Many Gas Plant Operators earn significantly more or less than the average, due to several factors. About 10% of Gas Plant Operators earn less than $44,490 per year, 25% earn less than $56,870, 75% earn less than $87,610, and 90% earn less than $105,770.

Between the years of 2020 and 2030, the number of Gas Plant Operators is expected to change by -2.0%, and there should be roughly 1,500 open positions for Gas Plant Operators every year.

Median annual salary
$72,970
Typical salary range
$44,490 - $105,770
Projected growth (2020 - 2030)
-2.0%

What personality traits are common among Gas Plant Operators?

Interests

Career interests describe a person's preferences for different types of working environments and activities. When a person's interest match the demands of an occupation, people are usually more engaged and satisfied in that role.

Compared to most occupations, those who work as a Gas Plant Operator are usually higher in their Realistic and Conventional interests.

Gas Plant Operators typically have very strong Realistic interests. Realistic occupations frequently involve work activities that include practical, hands-on problems and solutions. They often deal with plants, animals, and real-world materials like wood, tools, and machinery. Many of the occupations require working outside, and do not involve a lot of paperwork or working closely with others.

Also, Gas Plant Operators typically have very strong Conventional interests. Conventional occupations frequently involve following set procedures and routines. These occupations can include working with data and details more than with ideas. Usually there is a clear line of authority to follow.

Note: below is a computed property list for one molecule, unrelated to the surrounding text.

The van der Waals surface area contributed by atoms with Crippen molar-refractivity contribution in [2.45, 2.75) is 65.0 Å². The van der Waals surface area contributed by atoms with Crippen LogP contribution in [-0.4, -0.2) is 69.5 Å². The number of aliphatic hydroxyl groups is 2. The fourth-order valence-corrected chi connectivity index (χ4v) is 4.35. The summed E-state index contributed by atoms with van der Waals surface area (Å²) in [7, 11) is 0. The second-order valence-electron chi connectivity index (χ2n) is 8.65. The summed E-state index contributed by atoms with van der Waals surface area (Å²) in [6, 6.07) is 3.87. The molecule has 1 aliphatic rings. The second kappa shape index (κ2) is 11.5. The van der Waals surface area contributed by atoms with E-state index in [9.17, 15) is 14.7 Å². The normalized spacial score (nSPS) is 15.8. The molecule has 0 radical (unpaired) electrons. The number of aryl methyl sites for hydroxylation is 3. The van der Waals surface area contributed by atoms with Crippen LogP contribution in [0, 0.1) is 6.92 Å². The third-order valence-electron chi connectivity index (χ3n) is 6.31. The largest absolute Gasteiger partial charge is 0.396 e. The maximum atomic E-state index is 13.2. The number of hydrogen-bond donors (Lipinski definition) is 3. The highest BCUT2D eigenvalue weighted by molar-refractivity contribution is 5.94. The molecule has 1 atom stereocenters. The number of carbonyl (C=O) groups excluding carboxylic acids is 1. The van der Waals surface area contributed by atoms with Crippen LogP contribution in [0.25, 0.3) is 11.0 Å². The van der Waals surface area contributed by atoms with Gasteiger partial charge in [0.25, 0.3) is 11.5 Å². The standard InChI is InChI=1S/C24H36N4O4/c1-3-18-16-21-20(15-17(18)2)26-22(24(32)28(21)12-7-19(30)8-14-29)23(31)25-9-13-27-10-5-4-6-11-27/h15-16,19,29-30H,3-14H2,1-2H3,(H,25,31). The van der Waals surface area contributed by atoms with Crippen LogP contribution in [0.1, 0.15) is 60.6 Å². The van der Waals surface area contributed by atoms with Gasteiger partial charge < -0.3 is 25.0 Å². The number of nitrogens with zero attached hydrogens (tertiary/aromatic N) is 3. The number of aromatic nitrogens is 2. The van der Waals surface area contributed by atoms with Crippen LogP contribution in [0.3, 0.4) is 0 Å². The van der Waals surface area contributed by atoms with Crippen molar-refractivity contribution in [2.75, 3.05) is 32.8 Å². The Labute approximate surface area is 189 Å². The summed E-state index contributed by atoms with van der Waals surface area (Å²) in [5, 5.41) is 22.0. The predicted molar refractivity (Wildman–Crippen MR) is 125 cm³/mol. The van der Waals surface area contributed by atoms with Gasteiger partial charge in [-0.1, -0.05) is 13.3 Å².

Values

People differ in their values, or what is most important to them for building job satisfaction and fulfillment.

Compared to most people, those working as a Gas Plant Operator tend to value Support, Independence, and Working Conditions.

Most importantly, Gas Plant Operators very strongly value Support. Occupations that satisfy this work value offer supportive management that stands behind employees.

Second, Gas Plant Operators moderately value Independence. Occupations that satisfy this work value allow employees to work on their own and make decisions.

Lastly, Gas Plant Operators moderately value Working Conditions. Occupations that satisfy this work value offer job security and good working conditions.

Psychological Demands

Each occupation brings its own set of psychological demands, which describe the characteristics necessary to perform the job well.

In order to perform their job successfully, people who work as Gas Plant Operators must consistently demonstrate qualities such as dependability, attention to detail, and integrity.

Below, you'll find a list of qualities typically required of Gas Plant Operators, ranked by importance:

Dependability
Job requires being reliable, responsible, and dependable, and fulfilling obligations.
Attention to Detail
Job requires being careful about detail and thorough in completing work tasks.
Integrity
Job requires being honest and ethical.
Analytical Thinking
Job requires analyzing information and using logic to address work-related issues and problems.
Independence
Job requires developing one's own ways of doing things, guiding oneself with little or no supervision, and depending on oneself to get things done.

What education and training do Gas Plant Operators need?

Gas Plant Operators often have training in vocational schools, related on-the-job experience, or an associate's degree.

Gas Plant Operators usually need one or two years of training involving both on-the-job experience and informal training with experienced workers. A recognized apprenticeship program may be associated with this occupation.

Educational degrees among Gas Plant Operators

  • 9.2% did not complete high school or secondary school
  • 33.9% completed high school or secondary school
  • 33.7% completed some college coursework
  • 11.2% earned a Associate's degree
  • 11.1% earned a Bachelor's degree
  • 0.6% earned a Master's degree
  • 0.3% earned a doctorate or professional degree

Knowledge and expertise required by Gas Plant Operators

Gas Plant Operators may benefit from understanding of specialized subject areas, such as mechanical, public safety and security, or production and processing knowledge.